When you think of your grandparents, what memories come to mind?
Being taught how to measure while baking in the kitchen with grandma? Walking around the garden learning about how things grow with grandpa? You may not have known it at the time, but the hours spent with the elders in your family helped to shape who you are today.
“Children and teens highly benefit from having adult champions in their lives and grandparents can often offer this role of someone who cares about them, sees their strengths and has their best interest at heart,” says Chantal Côté, registered psychologist and founder of Pyramid Psychology.
“Grandparents can be the keepers of special family traditions, unique skills, and ancestral stories. Having a positive relationship with grandparents can be a way of sharing these important elements.”
She adds that being around people they love who are much older than them is also a way of increasing empathy in children and social skills in relating to others across generations.
As a parent, you may be wondering how you can help your parents (or in-laws) connect with your kiddos.
Chantal suggests making time for them to connect regularly (whether that is virtually, on the phone or in person).
“Talk to grandparents and collaborate on time together and activities,” she adds.
Depending on the physical fitness and mobility of your parents, these activities can include walks to a park or playground, short hikes (see story on page13), playing board games, visiting an attraction such as the TELUS Spark or the Calgary Zoo, cooking or baking, gardening or any activity that the children enjoy.
Chantal adds that parents can also contribute to the bond between grandparents and children by talking to their children about their grandparents and sharing stories of their own childhood with them.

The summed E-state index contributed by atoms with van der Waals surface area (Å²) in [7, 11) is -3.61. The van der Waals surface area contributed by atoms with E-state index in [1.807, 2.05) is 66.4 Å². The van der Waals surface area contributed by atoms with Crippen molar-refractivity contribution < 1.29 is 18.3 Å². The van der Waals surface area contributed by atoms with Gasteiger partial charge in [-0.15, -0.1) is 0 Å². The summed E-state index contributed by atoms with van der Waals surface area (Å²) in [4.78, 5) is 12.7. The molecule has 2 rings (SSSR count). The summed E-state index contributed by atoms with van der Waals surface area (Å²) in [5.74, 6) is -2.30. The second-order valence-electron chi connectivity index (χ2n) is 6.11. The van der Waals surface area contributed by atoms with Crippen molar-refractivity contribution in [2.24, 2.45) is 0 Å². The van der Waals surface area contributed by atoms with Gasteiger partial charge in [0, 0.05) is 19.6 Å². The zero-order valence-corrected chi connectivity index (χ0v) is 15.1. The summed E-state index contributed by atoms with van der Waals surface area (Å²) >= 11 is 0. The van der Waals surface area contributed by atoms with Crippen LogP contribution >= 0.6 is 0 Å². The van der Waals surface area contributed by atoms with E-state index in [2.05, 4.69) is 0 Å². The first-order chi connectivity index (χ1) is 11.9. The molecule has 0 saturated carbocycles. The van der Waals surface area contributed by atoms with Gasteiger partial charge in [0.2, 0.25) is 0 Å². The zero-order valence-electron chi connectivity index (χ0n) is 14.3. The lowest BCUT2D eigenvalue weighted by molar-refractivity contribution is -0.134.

Who doesn’t like to hear stories or see pictures of when their parents were kids?
Benefits to grandparents
Kids are not the only ones who see improvements in their lives when they connect with their grandparents.
Your mom and dad (or in-laws) will also see a myriad of benefits.
“Grandparents can benefit from the curiosity and vitality of their grandchildren, which can benefit memory, and even physical and emotional health benefits of spending time together,” says Chantal.
Studies have shown that investing time in this important family relationship can decrease the risk of depression, improve mental capacity, reduce
isolation and possibly even lead to a longer life in the older generation.
“We can often undervalue the importance of this bond,” says Chantal.
“Grandparents can be key influencers and support people in their grandchildren's overall well-being and benefit equally in these relationships, leading to a richer quality of life for them.”
How much time?
When it comes to how much time grandparents and kids should spend together, the answer is different for every family.
“Consistency is important, and quality is important,” says Chantal.
“Some grandparents are instrumental in the daily care of children and others may not have such a role. Even if grandparents and grandchildren can't see each other as often, there are other ways of maintaining that bond.”
She suggests text messages, email, sending a letter in the mail, Facetime, birthday cards and creating special occasions to celebrate accomplishments.
Chantal adds that the elder a child bonds with doesn’t necessarily have to be their grandparent by relation if circumstances prevent a biological grandparent from filling this role. It could be a family friend, neighbor, teacher, instructor, coach or another mentor.
It is clear that there are many benefits to your kids spending more time with grandma and grandpa, so what are you waiting for? Get to planning your next adventure together!
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